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ESG (Environmental, Social, and Governance) criteria made simple

Updated: Feb 4


Simply put Environmental, Social, and Governance (ESG) criteria are a set of standards for a company’s operations that socially conscious investors use to screen potential investments.


Environmental criteria consider how a company performs as a steward of nature.


Social criteria examine how it manages relationships with employees, suppliers, customers, and the communities where it operates.


Governance deals with a company’s leadership, executive pay, audits, internal controls, and shareholder rights.


A successful ESG program is authentic, grounded in data, and aligned with the company’s overarching strategy as well as the needs of key internal and external stakeholders.


We build ESG social investment programmes that generate shared impact for not only investors but also for communities, employees, customers, and business partners.


Investopedia frames examples of ESG criteria as follows:


Environment

  • Companies that put out carbon or sustainability reports

  • Limits harmful pollutants and chemicals

  • Seeks to lower greenhouse gas emissions

  • Uses renewable energy sources


Social

  • Companies that operate an ethical supply chain

  • Invests in diversity

  • Has policies to protect against sexual misconduct

  • Pays fair wages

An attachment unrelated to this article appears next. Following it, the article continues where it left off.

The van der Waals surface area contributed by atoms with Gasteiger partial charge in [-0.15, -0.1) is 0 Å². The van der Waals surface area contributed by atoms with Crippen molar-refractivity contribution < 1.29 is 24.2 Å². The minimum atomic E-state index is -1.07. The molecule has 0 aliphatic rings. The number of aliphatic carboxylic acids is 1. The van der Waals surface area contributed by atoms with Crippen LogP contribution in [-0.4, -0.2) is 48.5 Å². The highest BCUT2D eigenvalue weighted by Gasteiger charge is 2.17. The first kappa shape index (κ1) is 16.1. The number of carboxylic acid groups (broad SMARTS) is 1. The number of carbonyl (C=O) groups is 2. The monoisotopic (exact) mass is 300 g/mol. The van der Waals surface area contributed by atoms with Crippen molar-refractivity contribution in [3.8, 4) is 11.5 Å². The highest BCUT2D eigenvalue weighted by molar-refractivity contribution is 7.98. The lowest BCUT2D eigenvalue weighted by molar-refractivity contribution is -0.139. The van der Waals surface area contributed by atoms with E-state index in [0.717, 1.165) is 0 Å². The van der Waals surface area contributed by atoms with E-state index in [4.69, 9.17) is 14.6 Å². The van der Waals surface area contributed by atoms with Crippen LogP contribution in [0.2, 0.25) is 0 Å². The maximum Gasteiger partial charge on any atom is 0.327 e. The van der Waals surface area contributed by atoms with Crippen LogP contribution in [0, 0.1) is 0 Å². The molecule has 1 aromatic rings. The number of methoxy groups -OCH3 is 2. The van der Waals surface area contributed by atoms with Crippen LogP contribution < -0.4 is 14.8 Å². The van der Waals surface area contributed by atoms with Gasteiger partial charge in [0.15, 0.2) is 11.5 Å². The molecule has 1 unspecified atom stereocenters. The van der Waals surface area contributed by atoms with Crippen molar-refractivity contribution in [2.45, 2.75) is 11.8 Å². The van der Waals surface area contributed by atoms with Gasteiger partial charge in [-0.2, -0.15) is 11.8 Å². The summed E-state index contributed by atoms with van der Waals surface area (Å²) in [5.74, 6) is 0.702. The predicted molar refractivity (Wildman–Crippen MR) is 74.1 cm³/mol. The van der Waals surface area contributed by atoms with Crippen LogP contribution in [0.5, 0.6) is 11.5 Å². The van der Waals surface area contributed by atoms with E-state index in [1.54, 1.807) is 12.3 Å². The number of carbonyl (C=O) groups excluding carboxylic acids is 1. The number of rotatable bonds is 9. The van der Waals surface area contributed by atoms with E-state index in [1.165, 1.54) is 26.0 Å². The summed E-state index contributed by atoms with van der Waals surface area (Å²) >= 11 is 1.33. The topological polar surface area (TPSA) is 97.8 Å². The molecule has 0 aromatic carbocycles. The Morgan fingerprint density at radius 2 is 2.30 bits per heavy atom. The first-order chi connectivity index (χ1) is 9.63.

Governance

  • Companies that embrace diversity on their board

  • Embraces corporate transparency

  • Employs a CEO independent of the board chair


Investors are increasingly applying these non-financial factors as part of their analysis process to identify material risks and growth opportunities. ESG metrics are not commonly part of mandatory financial reporting, though companies are increasingly making disclosures in their annual report or in a standalone sustainability report.


Additionally, KPMG reports some examples of long term benefits created by ESG activities.

  • Adaptability. Evolving business models minimise the impact of disruption from technology or regulation.

  • Prepared for Regulation. The adoption of or investment in renewable energy infrastructure and technology to reduce carbon emissions and costs arising from environmental tax or payments for offsetting carbon emissions.

  • Innovation. Technological advancements in fostering a sharing economy that promotes innovation and improves efficiency.

  • Positive brand image. Companies with high ESG values may experience better retention rates and a more positive brand recognition amongst their staff and customers


Engage GrowZA to align and position your social investment portfolio to ESG principles.


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